New hope for leukemia patients

Published on December 10, 2012 at 9:27 AM · No Comments

Nine of twelve leukemia patients who received infusions of their own T cells after the cells had been genetically engineered to attack the patients' tumors responded to the therapy, which was pioneered by scientists in the Perelman School of Medicine at the University of Pennsylvania. Penn Medicine researchers will present the latest results of the trial today at the American Society of Hematology's Annual Meeting and Exposition.

The clinical trial participants, all of whom had advanced cancers, included 10 adult patients with chronic lymphocytic leukemia treated at the Hospital of the University of Pennsylvania (HUP) and two children with acute lymphoblastic leukemia treated at the Children's Hospital of Philadelphia. Two of the first three patients treated with the protocol at HUP - whose cases were detailed in the New England Journal of Medicine and Science Translational Medicine in August 2011 - remain healthy and in full remissions more than two years after their treatment, with the engineered cells still circulating in their bodies. The findings reveal the first successful and sustained demonstration of the use of gene transfer therapy to turn the body's own immune cells into weapons aimed at cancerous tumors.

"Our results show that chimeric antigen receptor modified T cells have great promise to improve the treatment of leukemia and lymphoma," says the trial's leader, Carl June, MD, the Richard W. Vague Professor in Immunotherapy in the department of Pathology and Laboratory Medicine and director of Translational Research in Penn's Abramson Cancer Center. "It is possible that in the future, this approach may reduce or replace the need for bone marrow transplantation."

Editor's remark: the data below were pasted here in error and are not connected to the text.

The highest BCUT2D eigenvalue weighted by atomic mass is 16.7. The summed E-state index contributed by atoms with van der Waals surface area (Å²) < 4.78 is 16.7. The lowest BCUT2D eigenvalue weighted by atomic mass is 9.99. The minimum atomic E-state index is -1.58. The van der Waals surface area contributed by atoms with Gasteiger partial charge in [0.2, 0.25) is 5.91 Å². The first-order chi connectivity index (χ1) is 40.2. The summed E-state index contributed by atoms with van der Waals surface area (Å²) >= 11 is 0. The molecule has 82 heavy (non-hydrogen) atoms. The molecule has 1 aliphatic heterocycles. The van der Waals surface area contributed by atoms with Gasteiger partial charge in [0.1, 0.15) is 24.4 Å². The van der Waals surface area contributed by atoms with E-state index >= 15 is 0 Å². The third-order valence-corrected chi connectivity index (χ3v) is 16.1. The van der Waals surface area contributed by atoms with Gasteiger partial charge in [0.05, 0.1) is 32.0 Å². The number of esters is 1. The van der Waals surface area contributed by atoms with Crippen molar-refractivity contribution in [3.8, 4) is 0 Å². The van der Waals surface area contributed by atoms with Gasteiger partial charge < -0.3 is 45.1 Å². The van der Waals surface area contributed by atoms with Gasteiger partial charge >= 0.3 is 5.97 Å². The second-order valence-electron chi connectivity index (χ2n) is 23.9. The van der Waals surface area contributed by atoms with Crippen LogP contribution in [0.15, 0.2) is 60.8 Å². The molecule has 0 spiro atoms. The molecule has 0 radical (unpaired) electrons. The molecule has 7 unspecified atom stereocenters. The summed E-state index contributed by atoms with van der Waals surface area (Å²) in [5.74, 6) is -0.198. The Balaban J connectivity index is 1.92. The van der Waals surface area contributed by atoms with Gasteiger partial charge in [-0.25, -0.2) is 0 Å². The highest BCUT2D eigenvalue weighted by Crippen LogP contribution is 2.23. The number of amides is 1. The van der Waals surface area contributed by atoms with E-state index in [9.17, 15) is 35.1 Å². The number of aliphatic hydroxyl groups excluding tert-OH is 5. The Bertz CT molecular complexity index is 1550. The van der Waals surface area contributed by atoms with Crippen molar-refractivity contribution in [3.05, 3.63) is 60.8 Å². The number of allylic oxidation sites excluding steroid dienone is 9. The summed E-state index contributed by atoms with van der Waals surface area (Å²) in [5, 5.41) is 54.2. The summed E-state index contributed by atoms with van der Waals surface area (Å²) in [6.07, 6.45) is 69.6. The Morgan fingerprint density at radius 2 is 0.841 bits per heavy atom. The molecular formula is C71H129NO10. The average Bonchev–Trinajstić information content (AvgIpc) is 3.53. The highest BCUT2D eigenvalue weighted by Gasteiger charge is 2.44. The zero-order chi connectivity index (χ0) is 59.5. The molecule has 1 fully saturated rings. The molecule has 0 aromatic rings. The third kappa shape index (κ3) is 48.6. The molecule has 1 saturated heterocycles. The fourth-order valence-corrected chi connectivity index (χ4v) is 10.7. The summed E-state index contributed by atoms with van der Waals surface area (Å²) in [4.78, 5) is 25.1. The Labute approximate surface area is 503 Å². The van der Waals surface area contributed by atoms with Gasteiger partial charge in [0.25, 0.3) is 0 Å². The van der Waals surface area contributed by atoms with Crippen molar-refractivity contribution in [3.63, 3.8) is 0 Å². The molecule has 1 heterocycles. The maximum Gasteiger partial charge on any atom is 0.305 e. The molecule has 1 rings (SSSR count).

The results pave the way for a potential paradigm shift in the treatment of these types of blood cancers, which in advanced stages have the possibility of a cure only with bone marrow transplants. That procedure requires a lengthy hospitalization and carries at least a 20 percent mortality risk -- and even then offers only a limited chance of cure for patients whose disease has not responded to other treatments.

Three abstracts about the new research will be presented during the ASH meeting. David Porter, MD, director of Blood and Marrow Transplantation in the Abramson Cancer Center, will give an oral presentation of Abstract #717 on Monday, Dec. 10, at 5 PM in the Thomas Murphy Ballroom 4, Level 5, Building B of the Georgia World Congress Center. Michael Kalos, PhD, director of the Translational and Correlative Studies Laboratory at Penn, will give an oral presentation on Abstract #756 on Monday, Dec. 10, at 5:45 PM in C208-C210, Level 2, Building C. Stephan Grupp, MD, PhD, director of Translational Research in the Center for Childhood Cancer Research at the Children's Hospital of Philadelphia, will present a poster of Abstract #2604 on Sunday, Dec. 9, at 6 PM in Hall B1-B2, Level 1, Building B.

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